Introducing Geremy (and Behe)

Nothing you have posted is relevant to anything I’ve asked about. Nobody is saying that mechanical signals don’t affect gene expression. But these mechanical signals are not inherited by gametes or zygotes. They can’t explain the differences among species.

The biggest misconception that I am pushing up against here is that evolutionary theory has ever had a real explanation for phenotypic differences as opposed to anecdotes, analogies and just so stories. This narrative that the theory is pushing that genotypic evolution is somehow creating new phenotypes, and the constraints of ontogeny are irrelevant is both very old and demonstrably false. What is more it is a result of how evolutionary theory was originally designed, here is how one source that is very friendly to the current theory explains it:

The founders of the modern synthesis treated embryology as a ‘black box’, the details of which could be ignored for the purposes of evolutionary theory; their focus was on the transmission of genes across generations, not the process by which genes make organisms. This strategy was perfectly reasonable, given how little was understood about development at the time.

Population Genetics (Stanford Encyclopedia of Philosophy) Section 4

So what about evolutionary theory today, does it actually address the feasibility of evolving actual organisms, complete with the known soft matter physics based constraints on ontogeny? Or does it still only create complicated speculations about how genes can be transmitted from taxa to taxa, while ignoring the very real constraints on such processes? The answer seems to be that modern evolutionary theory tries to incorporate developmental biology but is simply unable to for reasons that I will now explain.

Any theory of common descent will be constrained by the mechanisms of biological descent. So there is no rational basis to believe that evolutionary theory can ignore the constraints of most developmental processes or simply cherry pick a few elements of ontogeny such as the role of HOX genes, while ignoring how the overall process works and still explain how such development processes can change to create new phenotypes. Unlike what occurs on the organismal level where predators and environmental changes can be accurately described by the metaphor of natural selection, the constraints on developmental processes are imposed by physiology and soft matter physics. Physiological adaptations can dramatically change the phenotype of animals as a result of plasticity, but on the genetic level it most constrains genetic variation (I will talk more about this point later). Soft matter physics simply is a property of the universe, as is all physics and does not change in response to the needs of organisms. So when I describe processes by which emergent mechanical forces regulate both gene expression and phenotype shape, I am describing the role of soft matter physics in development as demonstrated by empirical evidence from developmental biology, mechanobiology and tissue engineering. Unlike genetics where information is contained in nucleotide sequences, the constraints imposed by physics under a given circumstance, do not need to be encoded anywhere in particular because they exist everywhere in the entire visible universe, so simply recreating the exact same circumstances recreates the same physical constraints.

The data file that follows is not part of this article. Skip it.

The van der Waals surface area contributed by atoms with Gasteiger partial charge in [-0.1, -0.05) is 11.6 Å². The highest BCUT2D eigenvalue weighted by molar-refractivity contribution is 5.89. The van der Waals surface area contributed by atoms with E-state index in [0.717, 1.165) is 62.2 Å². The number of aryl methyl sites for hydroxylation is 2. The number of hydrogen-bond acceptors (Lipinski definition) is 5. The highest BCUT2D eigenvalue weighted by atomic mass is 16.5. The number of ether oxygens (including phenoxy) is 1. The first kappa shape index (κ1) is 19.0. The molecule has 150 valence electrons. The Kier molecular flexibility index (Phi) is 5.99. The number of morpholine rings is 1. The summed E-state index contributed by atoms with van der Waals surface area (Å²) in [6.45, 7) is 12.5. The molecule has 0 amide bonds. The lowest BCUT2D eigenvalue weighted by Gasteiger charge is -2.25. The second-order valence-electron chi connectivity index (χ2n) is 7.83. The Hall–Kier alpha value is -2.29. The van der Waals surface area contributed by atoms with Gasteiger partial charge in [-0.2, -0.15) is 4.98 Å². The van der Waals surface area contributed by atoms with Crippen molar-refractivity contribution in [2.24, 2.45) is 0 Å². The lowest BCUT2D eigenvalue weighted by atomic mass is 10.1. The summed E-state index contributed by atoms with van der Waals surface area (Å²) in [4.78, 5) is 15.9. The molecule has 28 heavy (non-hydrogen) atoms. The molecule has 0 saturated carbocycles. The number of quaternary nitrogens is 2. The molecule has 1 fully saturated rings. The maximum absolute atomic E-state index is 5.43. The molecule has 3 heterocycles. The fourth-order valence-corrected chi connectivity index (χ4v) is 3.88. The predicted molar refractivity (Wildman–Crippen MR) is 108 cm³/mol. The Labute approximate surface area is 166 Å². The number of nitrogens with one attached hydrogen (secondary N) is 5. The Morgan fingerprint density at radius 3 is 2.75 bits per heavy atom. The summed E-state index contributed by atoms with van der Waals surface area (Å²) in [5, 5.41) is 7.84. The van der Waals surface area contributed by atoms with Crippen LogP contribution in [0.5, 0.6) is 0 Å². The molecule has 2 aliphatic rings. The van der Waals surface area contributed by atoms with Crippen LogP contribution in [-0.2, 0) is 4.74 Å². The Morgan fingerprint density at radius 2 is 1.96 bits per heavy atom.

Understanding how mechanical pressures caused by cell movements create predictable differences in the shape of the cell, their nuclei and chromosomes arrangement in different cell types helps us to understand both the role of non coding DNA in making such arrangements and the importance of genome topography in gene regulation. So what I have been explaining is that it is the topography of the entire genome that varies slightly even between individuals of the same species, and varies much more between different species that is causing most the differences in phenotype. What is more it is these differences in whole genome shape and positioning that causes the distribution of mechanical forces within cells to change, resulting in differential transcription in different organs of the same organism, different members of the same species and different species. This physic based understanding of gene regulation is the result of advances in technology, not theoretical considerations. Here is how one study explains it: